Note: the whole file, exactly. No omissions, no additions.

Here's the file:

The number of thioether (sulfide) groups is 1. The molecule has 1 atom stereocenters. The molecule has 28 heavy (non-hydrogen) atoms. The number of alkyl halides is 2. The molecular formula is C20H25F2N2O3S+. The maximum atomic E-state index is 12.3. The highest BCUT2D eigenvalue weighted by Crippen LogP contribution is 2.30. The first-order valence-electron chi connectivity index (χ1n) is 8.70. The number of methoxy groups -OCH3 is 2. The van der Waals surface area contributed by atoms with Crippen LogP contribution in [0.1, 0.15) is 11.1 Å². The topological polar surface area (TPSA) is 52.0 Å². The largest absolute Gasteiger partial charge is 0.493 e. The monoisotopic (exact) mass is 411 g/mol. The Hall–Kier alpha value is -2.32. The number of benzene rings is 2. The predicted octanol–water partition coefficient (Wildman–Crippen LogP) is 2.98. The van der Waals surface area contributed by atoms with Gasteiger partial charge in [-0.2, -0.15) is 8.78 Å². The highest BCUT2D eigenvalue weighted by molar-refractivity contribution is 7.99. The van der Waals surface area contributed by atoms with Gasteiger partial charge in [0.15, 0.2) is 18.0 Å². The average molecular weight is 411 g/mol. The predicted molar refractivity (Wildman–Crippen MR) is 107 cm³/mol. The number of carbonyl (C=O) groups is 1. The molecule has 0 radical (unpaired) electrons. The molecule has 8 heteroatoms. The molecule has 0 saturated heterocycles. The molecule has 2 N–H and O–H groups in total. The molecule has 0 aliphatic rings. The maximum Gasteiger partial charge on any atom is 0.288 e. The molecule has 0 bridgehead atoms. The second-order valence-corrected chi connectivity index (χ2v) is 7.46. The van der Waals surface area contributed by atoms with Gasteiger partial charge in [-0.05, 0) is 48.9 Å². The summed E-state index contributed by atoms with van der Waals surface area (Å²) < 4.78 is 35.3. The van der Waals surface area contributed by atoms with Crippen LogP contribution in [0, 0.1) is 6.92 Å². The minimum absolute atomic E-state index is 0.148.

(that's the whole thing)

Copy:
The number of thioether (sulfide) groups is 1. The molecule has 1 atom stereocenters. The molecule has 28 heavy (non-hydrogen) atoms. The number of alkyl halides is 2. The molecular formula is C20H25F2N2O3S+. The maximum atomic E-state index is 12.3. The highest BCUT2D eigenvalue weighted by Crippen LogP contribution is 2.30. The first-order valence-electron chi connectivity index (χ1n) is 8.70. The number of methoxy groups -OCH3 is 2. The van der Waals surface area contributed by atoms with Crippen LogP contribution in [0.1, 0.15) is 11.1 Å². The topological polar surface area (TPSA) is 52.0 Å². The largest absolute Gasteiger partial charge is 0.493 e. The monoisotopic (exact) mass is 411 g/mol. The Hall–Kier alpha value is -2.32. The number of benzene rings is 2. The predicted octanol–water partition coefficient (Wildman–Crippen LogP) is 2.98. The van der Waals surface area contributed by atoms with Gasteiger partial charge in [-0.2, -0.15) is 8.78 Å². The highest BCUT2D eigenvalue weighted by molar-refractivity contribution is 7.99. The van der Waals surface area contributed by atoms with Gasteiger partial charge in [0.15, 0.2) is 18.0 Å². The average molecular weight is 411 g/mol. The predicted molar refractivity (Wildman–Crippen MR) is 107 cm³/mol. The number of carbonyl (C=O) groups is 1. The molecule has 0 radical (unpaired) electrons. The molecule has 8 heteroatoms. The molecule has 0 saturated heterocycles. The molecule has 2 N–H and O–H groups in total. The molecule has 0 aliphatic rings. The maximum Gasteiger partial charge on any atom is 0.288 e. The molecule has 0 bridgehead atoms. The second-order valence-corrected chi connectivity index (χ2v) is 7.46. The van der Waals surface area contributed by atoms with Gasteiger partial charge in [-0.05, 0) is 48.9 Å². The summed E-state index contributed by atoms with van der Waals surface area (Å²) < 4.78 is 35.3. The van der Waals surface area contributed by atoms with Crippen LogP contribution in [0, 0.1) is 6.92 Å². The minimum absolute atomic E-state index is 0.148.